Academy Awards Introduce New Diversity Quota for Best Picture Nominees
Changes Are Being Made
The Academy Awards (AKA Oscars) are the most prestigious awards in the entertainment business. Movies and performances are immortalized thanks to winning one of the coveted statuettes, and they can do a lot to solidify the status of a filmmaker of any kind in the industry. However, they have come under fire for over-representing white males both in front of the camera and behind it. It is no secret that the Oscars have a certain type of film that they like, and the voter base is largely made up of older white males.
There has been a slight push to change that in the past. The Academy has added hundreds of people into its ranks outside of that group, which is obviously a positive. Film is a universal pastime, which makes the stories, characters, and experiences rich in its variation. Having an Oscar-voting body that better represents that diversity can only mean good results, especially if it means that film genres that would not normally get attention start to gain some. The term "Oscar Bait" exists for a reason, and if increased diversity means that we get a wider variety, then that is awesome. It should have happened sooner. If it had, Mad Max: Fury Road would have won Best Picture and Best Director instead of the important, well-intentioned Spotlight, and The Dark Knight would have gotten at least a nomination.
In any case, the Oscars have been mired with controversy lately, culminating in the #Oscarssowhite Twitter trend in 2015 which demanded more representation of groups apart from white males in the movies nominated for Oscars. There were some successes, with African American performers such as Regina King and Viola Davis, with Mahershala Ali picking up two in three years. Mexican director Guillmero del Toro picked up Oscars for Best Picture and Director for The Shape of Water in 2017, and African American filmmaker Jordan Peele nabbed a Best Screenplay Oscar for his race-based horror masterpiece Get Out in the same year. Mexican director Alfonso Curon won Best Director for Roma, and Jewish Maori filmmaker Takia Waititi picked up a Best Screenplay Oscar for his World War II dramedy Jojo Rabbit.
The ultimate example of all of this came in 2016, with the shocking Best Picture win for the African American LGBTQ+ film Moonlight, an upset win over the heavily favored La La Land. Part of the shock was Warren Beatty accidentally announcing La La Land as the winner, but Moonlight was seen as a dark horse going into it. Whether the win was deserved is a matter for debate. (Though in this author's opinion, Hell or High Water was the best film nominated that year). However, any Oscar analyst will tell you that a big reason for Moonlight's win had less to do with the film's actual quality, and more to do with the frustration expressed in 2015.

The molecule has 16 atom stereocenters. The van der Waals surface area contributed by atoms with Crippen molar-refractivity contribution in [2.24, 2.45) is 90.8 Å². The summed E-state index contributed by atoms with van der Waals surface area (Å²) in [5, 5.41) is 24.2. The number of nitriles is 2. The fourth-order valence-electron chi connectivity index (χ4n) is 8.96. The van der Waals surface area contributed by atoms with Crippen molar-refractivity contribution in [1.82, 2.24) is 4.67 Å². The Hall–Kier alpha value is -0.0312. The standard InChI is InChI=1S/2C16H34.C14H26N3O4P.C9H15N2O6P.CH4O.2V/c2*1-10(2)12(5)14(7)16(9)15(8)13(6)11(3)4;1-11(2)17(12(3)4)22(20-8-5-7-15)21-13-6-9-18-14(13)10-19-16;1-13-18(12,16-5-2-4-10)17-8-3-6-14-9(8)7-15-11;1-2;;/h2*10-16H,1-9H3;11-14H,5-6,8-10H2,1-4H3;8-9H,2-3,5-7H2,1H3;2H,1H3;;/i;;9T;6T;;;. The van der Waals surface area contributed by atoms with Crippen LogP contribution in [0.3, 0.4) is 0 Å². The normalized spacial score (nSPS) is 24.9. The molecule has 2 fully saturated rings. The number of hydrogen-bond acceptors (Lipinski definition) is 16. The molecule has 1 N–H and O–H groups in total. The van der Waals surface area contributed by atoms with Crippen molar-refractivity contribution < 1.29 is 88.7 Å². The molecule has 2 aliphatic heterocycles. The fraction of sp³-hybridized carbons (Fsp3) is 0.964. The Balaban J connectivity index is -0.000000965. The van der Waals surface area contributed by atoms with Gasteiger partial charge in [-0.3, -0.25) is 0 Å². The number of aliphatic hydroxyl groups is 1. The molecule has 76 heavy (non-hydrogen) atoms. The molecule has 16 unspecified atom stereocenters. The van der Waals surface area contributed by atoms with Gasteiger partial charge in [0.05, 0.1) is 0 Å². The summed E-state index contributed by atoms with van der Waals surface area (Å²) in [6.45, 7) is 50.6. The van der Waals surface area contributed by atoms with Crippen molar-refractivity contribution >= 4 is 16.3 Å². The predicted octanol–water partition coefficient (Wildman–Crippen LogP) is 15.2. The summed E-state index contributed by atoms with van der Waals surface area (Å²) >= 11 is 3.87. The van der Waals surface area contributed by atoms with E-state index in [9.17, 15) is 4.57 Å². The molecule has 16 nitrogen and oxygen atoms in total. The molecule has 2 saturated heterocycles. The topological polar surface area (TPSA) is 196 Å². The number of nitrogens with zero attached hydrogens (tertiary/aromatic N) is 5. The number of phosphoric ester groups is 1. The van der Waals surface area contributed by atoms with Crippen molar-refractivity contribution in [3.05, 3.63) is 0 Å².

Now the Academy has taken the next step, and inclusion is now demanded in the rules instead of public pressure. This year, it announced that any film that wished to be eligible for Best Picture would need to fill certain diversity quotas starting in the 96th Academy Awards in 2024. You can read the full qualification list here, but films will need to meet at least two of the four categories in order to qualify.
There are already worries of how this will affect the industry, though others say it will not affect the major studios. If that is the case, then why make the rules? If it just makes into law what the major studios was doing anyway, why make the rules? Another major concern is tokenism: "You weren't hired for this position because you were the best person for the job, you were hired for the color of your skin, and we have to have a certain number of minorities to compete for the most coveted award in all of entertainment."
How this will change things remains to be seen. It likely that it will not go the way of the disastrous Best Popular Film category that they tried a couple of years ago and never got to implement for obvious reasons, but society is always evolving. In these troubled times, the Academy is trying to evolve. We will see how, or if, it changes who is standing on the stage victorious come Oscar time in 2024.
Written By Tommy Durbin
Syndicated From Culture Slate